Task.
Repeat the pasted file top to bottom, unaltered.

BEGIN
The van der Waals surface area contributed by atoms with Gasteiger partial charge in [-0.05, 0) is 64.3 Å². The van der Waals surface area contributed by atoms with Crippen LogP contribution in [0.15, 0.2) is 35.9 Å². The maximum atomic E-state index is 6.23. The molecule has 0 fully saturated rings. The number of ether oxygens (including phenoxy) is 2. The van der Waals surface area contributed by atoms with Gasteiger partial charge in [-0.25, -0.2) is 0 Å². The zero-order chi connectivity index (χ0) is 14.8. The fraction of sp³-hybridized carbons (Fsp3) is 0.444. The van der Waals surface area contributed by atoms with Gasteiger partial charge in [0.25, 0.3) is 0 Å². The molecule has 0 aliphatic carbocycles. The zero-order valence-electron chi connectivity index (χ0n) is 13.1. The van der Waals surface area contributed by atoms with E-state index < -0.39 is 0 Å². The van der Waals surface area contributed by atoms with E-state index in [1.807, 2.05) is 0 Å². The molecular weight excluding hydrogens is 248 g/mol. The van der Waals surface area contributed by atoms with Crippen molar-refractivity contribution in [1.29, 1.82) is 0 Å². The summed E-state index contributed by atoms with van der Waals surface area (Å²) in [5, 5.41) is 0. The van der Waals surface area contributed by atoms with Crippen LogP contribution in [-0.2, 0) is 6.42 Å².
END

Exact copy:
The van der Waals surface area contributed by atoms with Gasteiger partial charge in [-0.05, 0) is 64.3 Å². The van der Waals surface area contributed by atoms with Crippen LogP contribution in [0.15, 0.2) is 35.9 Å². The maximum atomic E-state index is 6.23. The molecule has 0 fully saturated rings. The number of ether oxygens (including phenoxy) is 2. The van der Waals surface area contributed by atoms with Gasteiger partial charge in [-0.25, -0.2) is 0 Å². The zero-order chi connectivity index (χ0) is 14.8. The fraction of sp³-hybridized carbons (Fsp3) is 0.444. The van der Waals surface area contributed by atoms with Gasteiger partial charge in [0.25, 0.3) is 0 Å². The molecule has 0 aliphatic carbocycles. The zero-order valence-electron chi connectivity index (χ0n) is 13.1. The van der Waals surface area contributed by atoms with E-state index < -0.39 is 0 Å². The van der Waals surface area contributed by atoms with E-state index in [1.807, 2.05) is 0 Å². The molecular weight excluding hydrogens is 248 g/mol. The van der Waals surface area contributed by atoms with Crippen molar-refractivity contribution in [1.29, 1.82) is 0 Å². The summed E-state index contributed by atoms with van der Waals surface area (Å²) in [5, 5.41) is 0. The van der Waals surface area contributed by atoms with Crippen LogP contribution in [-0.2, 0) is 6.42 Å².